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Analytical improvements of hybrid LC-MS/MS techniques for the efficient evaluation of emerging contaminants in river waters: a case study of the Henares River (Madrid, Spain)

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Instrumental capabilities and software tools of modern hybrid mass spectrometry (MS) instruments such as high-resolution mass spectrometry (HRMS), quadrupole time-of-flight (QTOF), and quadrupole linear ion trap (QLIT) were experimentally investigated for the study of emerging contaminants in Henares River water samples.


Automated screening and confirmatory capabilities of QTOF working in full-scan MS and tandem MS (MS/MS) were explored when dealing with real samples. Investigations on the effect of sensitivity and resolution power influence on mass accuracy were studied for the correct assignment of the amoxicillin transformation product 5(R) amoxicillin-diketopiperazine-2′,5′ as an example of a nontarget compound. On the other hand, a comparison of quantitative and qualitative strategies based on direct injection analysis and off-line solid-phase extraction sample treatment were assayed using two different QLIT instruments for a selected group of emerging contaminants when operating in selected reaction monitoring (SRM) and information-dependent acquisition (IDA) modes.

Results and discussion

Software-aided screening usually needs a further confirmatory step. Resolving power and MS/MS feature of QTOF showed to confirm/reject most findings in river water, although sensitivity-related limitations are usually found. Superior sensitivity of modern QLIT-MS/MS offered the possibility of direct injection analysis for proper quantitative study of a variety of contaminants, while it simultaneously reduced the matrix effect and increased the reliability of the results. Confirmation of ethylamphetamine, which lacks on a second SRM transition, was accomplished by using the IDA feature.


Hybrid MS instruments equipped with high resolution and high sensitivity contributes to enlarge the scope of targeted analytes in river waters. However, in the tested instruments, there is a margin of improvement principally in required sensitivity and data treatment software tools devoted to reliable confirmation and improved automated data processing.

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The authors wish to acknowledge funding from the Spanish Ministry of Education and Science (Programme CONSOLIDER-TRAGUA 2010, CE-CSD2006-00044). A.P.P. also acknowledges the Facultad de Química (UdelaR, Uruguay), Programa de Desarrollo de Ciencias Básicas (PEDECIBA Química, Montevideo, Uruguay), and Agencia Nacional de Investigación e Innovación (ANII, Uruguay, POSNAC-2010-2637) for the economic assistance.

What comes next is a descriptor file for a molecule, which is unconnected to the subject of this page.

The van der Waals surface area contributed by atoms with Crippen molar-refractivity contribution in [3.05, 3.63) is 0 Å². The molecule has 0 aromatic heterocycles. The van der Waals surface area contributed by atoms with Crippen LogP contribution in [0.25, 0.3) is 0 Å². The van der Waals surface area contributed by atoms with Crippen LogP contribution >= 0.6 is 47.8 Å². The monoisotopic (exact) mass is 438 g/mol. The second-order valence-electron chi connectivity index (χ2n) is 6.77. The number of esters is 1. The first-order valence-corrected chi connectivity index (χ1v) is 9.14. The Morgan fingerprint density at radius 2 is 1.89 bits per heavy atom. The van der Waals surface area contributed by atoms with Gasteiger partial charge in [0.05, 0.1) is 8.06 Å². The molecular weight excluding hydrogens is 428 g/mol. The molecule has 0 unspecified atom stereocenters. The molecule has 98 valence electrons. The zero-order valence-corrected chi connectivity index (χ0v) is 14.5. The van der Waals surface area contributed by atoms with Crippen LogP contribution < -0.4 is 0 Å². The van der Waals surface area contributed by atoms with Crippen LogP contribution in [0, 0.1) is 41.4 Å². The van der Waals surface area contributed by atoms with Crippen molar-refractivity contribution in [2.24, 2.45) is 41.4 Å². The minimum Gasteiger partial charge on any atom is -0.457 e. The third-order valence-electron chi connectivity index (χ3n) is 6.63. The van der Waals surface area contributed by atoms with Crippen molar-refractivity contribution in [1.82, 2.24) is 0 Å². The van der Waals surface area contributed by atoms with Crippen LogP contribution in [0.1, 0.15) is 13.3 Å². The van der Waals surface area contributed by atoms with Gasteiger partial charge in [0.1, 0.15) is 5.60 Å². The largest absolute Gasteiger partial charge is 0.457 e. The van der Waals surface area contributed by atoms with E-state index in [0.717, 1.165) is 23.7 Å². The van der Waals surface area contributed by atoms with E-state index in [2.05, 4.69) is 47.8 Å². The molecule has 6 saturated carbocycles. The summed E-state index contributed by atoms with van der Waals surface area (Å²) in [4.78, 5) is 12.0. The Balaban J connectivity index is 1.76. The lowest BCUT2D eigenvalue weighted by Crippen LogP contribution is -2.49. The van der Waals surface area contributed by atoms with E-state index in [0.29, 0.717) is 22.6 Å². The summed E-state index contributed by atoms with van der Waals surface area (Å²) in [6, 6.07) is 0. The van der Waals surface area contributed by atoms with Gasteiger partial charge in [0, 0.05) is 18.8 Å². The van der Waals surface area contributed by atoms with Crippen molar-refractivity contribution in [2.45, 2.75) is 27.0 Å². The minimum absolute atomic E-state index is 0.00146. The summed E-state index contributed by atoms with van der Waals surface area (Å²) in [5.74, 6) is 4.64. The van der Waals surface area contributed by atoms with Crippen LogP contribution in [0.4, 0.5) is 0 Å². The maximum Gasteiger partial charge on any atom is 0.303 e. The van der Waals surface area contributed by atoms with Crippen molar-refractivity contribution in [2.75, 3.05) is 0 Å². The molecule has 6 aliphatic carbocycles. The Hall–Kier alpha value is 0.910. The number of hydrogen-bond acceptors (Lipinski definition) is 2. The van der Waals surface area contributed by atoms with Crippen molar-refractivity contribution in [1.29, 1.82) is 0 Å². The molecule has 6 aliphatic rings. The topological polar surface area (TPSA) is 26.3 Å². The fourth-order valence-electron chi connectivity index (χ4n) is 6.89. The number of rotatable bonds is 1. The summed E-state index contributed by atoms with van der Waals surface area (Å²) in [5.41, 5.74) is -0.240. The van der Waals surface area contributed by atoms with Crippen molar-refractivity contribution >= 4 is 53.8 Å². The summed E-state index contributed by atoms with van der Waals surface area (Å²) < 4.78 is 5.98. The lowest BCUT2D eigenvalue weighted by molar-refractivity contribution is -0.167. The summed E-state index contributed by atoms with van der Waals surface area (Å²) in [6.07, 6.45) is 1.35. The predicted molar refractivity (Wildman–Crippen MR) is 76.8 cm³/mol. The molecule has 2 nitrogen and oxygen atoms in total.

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Correspondence to Amadeo R. Fernández-Alba.

Additional information

Responsible editor: Philippe Garrigues

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Below is the link to the electronic supplementary material.

Fig. S1

Confirmation of metoprolol false positive. a Automatically identified metoprolol fragment 1 (ion formula C15H14NO2; m/z 250.1802). MS spectra, fragmentor voltage 190 V. b MS/MS confirmatory step of the false positive. c Metoprolol ([M+H]+ ion formula C15H26NO3; theoretical m/z 268.1907) MS/MS spectra. For b and c, fragmentor voltage 90 V and CE 20 eV. (GIF 36 kb)

Fig. S2

Effect of the software input—retention time tolerance—on the presentation of database hits in a river water sample. (GIF 48 kb)

Fig. S3

Total ion chromatogram (TIC) obtained by two different QLIT-MS instruments of a river water sample using strategy A: SPE, 400-fold enrichment or B: direct injection analysis. (GIF 35 kb)

Fig. S4

Comparison of direct injection (black line) and SPE (blue line) for the analysis of trigonelline and nicotinic acid by LC-QLIT-MS/MS. (GIF 47 kb)

High resolution image (EPS 2209 kb)

High resolution image (EPS 2743 kb)

High resolution image (EPS 4081 kb)

High resolution image (EPS 2679 kb)

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Pérez-Parada, A., Gómez-Ramos, M., Martínez Bueno, M.J. et al. Analytical improvements of hybrid LC-MS/MS techniques for the efficient evaluation of emerging contaminants in river waters: a case study of the Henares River (Madrid, Spain). Environ Sci Pollut Res 19, 467–481 (2012). https://doi.org/10.1007/s11356-011-0585-2

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  • Emerging contaminants
  • Mass spectrometry
  • High resolution
  • Mass accuracy
  • Sensitivity
  • LC-MS/MS